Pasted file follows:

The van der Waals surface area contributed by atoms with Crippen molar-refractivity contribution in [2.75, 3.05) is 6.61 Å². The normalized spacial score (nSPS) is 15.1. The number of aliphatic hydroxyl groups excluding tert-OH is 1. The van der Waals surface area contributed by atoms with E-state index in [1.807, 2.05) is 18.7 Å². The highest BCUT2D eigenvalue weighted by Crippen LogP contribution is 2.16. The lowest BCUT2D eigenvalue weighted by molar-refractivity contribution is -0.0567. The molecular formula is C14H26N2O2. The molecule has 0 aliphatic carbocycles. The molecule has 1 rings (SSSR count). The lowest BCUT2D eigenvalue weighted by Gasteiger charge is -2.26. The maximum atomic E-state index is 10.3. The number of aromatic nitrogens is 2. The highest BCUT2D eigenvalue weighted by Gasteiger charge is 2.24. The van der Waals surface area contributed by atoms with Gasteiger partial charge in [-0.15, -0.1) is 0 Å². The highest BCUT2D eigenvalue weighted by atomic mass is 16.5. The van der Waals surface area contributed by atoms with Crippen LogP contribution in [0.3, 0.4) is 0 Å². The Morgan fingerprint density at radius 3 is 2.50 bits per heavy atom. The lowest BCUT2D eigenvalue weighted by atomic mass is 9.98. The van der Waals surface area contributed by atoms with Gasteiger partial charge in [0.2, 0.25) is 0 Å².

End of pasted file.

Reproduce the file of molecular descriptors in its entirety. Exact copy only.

The van der Waals surface area contributed by atoms with Crippen molar-refractivity contribution in [2.75, 3.05) is 6.61 Å². The normalized spacial score (nSPS) is 15.1. The number of aliphatic hydroxyl groups excluding tert-OH is 1. The van der Waals surface area contributed by atoms with E-state index in [1.807, 2.05) is 18.7 Å². The highest BCUT2D eigenvalue weighted by Crippen LogP contribution is 2.16. The lowest BCUT2D eigenvalue weighted by molar-refractivity contribution is -0.0567. The molecular formula is C14H26N2O2. The molecule has 0 aliphatic carbocycles. The molecule has 1 rings (SSSR count). The lowest BCUT2D eigenvalue weighted by Gasteiger charge is -2.26. The maximum atomic E-state index is 10.3. The number of aromatic nitrogens is 2. The highest BCUT2D eigenvalue weighted by Gasteiger charge is 2.24. The van der Waals surface area contributed by atoms with Gasteiger partial charge in [-0.15, -0.1) is 0 Å². The highest BCUT2D eigenvalue weighted by atomic mass is 16.5. The van der Waals surface area contributed by atoms with Crippen LogP contribution in [0.3, 0.4) is 0 Å². The Morgan fingerprint density at radius 3 is 2.50 bits per heavy atom. The lowest BCUT2D eigenvalue weighted by atomic mass is 9.98. The van der Waals surface area contributed by atoms with Gasteiger partial charge in [0.2, 0.25) is 0 Å².